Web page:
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There are reasons to be positive about the Canadiens

In spite of a string of losses in a tough stretch of games, there are reasons to be positive about the Habs.

Eric Bolte-USA TODAY Sports

Let's get the negativity out of the way first. The defensive usage isn't getting any better. If anything, since the Olympics it's gotten a whole lot worse. Douglas Murray's ice time is up, P.K. Subban's ice time is down, and in general Michel Therrien continues to show that he doesn't have a clue which defensemen are good at what.

With all that said, the Montreal Canadiens have outplayed their opponents at even strength in four of the last seven games, something the Habs haven't done since a stretch between November 15 to 29 when they outplayed opponents five times in seven games. The difference between then and now though, is the group of opponents Montreal has faced in March includes contenders like the Sharks, Kings, Ducks, Penguins and now the Bruins. Out of that group of five elite teams (at least in terms of points accrued), Montreal outplayed three of them, but won only two of them.

Peter Budaj deserves a healthy dose of blame for that. He's not accustomed to being relied upon like he is right now, and the competition he's facing has been extreme, but .855 goaltending is inexcusable. He's an NHL goaltender, and that's way below league average. Some goals have been unstoppable, but there have been a lot of bananas in there that any goalie should have stopped.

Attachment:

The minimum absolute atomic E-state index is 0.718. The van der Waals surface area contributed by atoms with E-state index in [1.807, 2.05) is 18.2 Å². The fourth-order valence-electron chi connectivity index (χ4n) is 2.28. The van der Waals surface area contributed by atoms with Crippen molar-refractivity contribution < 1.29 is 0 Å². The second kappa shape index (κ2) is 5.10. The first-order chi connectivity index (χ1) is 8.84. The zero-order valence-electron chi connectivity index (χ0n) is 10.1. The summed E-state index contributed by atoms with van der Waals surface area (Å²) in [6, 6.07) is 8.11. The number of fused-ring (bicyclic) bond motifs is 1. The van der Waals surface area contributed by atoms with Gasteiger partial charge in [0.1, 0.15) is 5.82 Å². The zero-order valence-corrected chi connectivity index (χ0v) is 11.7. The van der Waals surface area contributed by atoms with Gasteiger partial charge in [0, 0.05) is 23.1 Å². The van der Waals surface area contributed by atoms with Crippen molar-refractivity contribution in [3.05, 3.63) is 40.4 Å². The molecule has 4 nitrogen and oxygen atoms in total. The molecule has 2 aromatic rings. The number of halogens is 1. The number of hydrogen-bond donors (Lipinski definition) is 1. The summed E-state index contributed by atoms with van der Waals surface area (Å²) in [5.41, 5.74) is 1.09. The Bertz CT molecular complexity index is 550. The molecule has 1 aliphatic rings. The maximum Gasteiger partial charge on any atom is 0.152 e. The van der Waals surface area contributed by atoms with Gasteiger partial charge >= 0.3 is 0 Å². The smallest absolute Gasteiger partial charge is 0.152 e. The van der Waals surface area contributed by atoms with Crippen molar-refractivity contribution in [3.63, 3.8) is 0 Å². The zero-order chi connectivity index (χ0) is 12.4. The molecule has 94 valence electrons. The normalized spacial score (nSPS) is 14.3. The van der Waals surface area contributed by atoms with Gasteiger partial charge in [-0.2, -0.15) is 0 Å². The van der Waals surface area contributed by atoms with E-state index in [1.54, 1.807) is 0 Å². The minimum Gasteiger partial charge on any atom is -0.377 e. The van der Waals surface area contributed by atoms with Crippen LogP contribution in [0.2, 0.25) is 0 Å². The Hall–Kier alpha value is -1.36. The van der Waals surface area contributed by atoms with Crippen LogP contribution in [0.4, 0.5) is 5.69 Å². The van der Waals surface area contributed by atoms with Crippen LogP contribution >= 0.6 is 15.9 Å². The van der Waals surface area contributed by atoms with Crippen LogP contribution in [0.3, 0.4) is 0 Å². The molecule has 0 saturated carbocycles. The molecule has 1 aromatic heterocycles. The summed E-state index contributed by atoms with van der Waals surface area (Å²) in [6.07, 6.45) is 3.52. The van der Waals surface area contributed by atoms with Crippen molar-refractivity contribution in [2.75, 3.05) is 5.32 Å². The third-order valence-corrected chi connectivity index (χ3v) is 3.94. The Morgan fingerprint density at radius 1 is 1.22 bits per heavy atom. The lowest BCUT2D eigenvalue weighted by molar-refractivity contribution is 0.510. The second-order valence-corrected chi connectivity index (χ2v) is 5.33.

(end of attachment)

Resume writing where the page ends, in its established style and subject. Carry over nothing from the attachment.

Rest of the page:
The fact is, the Canadiens have actually been playing some very solid hockey, especially when you separate out Douglas Murray's ice time.


That mark without Murray is extremely solid, especially considering the quality of Montreal's opponents. It's a small sample size for certain, but it's the most dominant stretch of play the Canadiens have put forth since October, and that's a good thing.

It's a long shot considering how he's been deployed and the fact that Therrien seems to love him, but if the Canadiens actually begin to scratch Murray and play some combination of Subban, Andrei Markov, Josh Gorges (when healthy), Nathan Beaulieu, Jarred Tinordi, Mike Weaver, and Alexei Emelin, there's a possibility that even working within Therrien's nonsensical system, this team is too talented to play awful.

Also positive has been the play of Thomas Vanek. Make no mistake, his lack of goals so far is not a result of bad play. Vanek has a ridiculous 62.9% Fenwick through three games with the Habs, and a relative Fenwick of +21%, meaning the team's Fenwick% is 21% better while Vanek is on the ice than off of it.

So if everything is going so well, why are the Habs on a losing streak? It's as simple as as PDO. To put it simply, the Habs are getting unlucky right now, which was bound to happen after a huge streak of good luck. In their last seven games the Canadiens have a 7.75% team shooting percentage at even strength, to go along with a 88.11% save percentage at even strength. The seven games going into the Olympics, the Habs scored on 8.81% of their shots at even strength, and Carey Price stopped 97.99% of all even strength shots against.

Montreal was running hot and playing poorly, and is now playing well and running cold. It happens, and it's really not worth panicking about right now. The roster of this team is too good for it to miss the playoffs, even with Therrien, even with Murray. Should there be an epiphany and they actually begin to ice the best roster, they might actually do something worthwhile.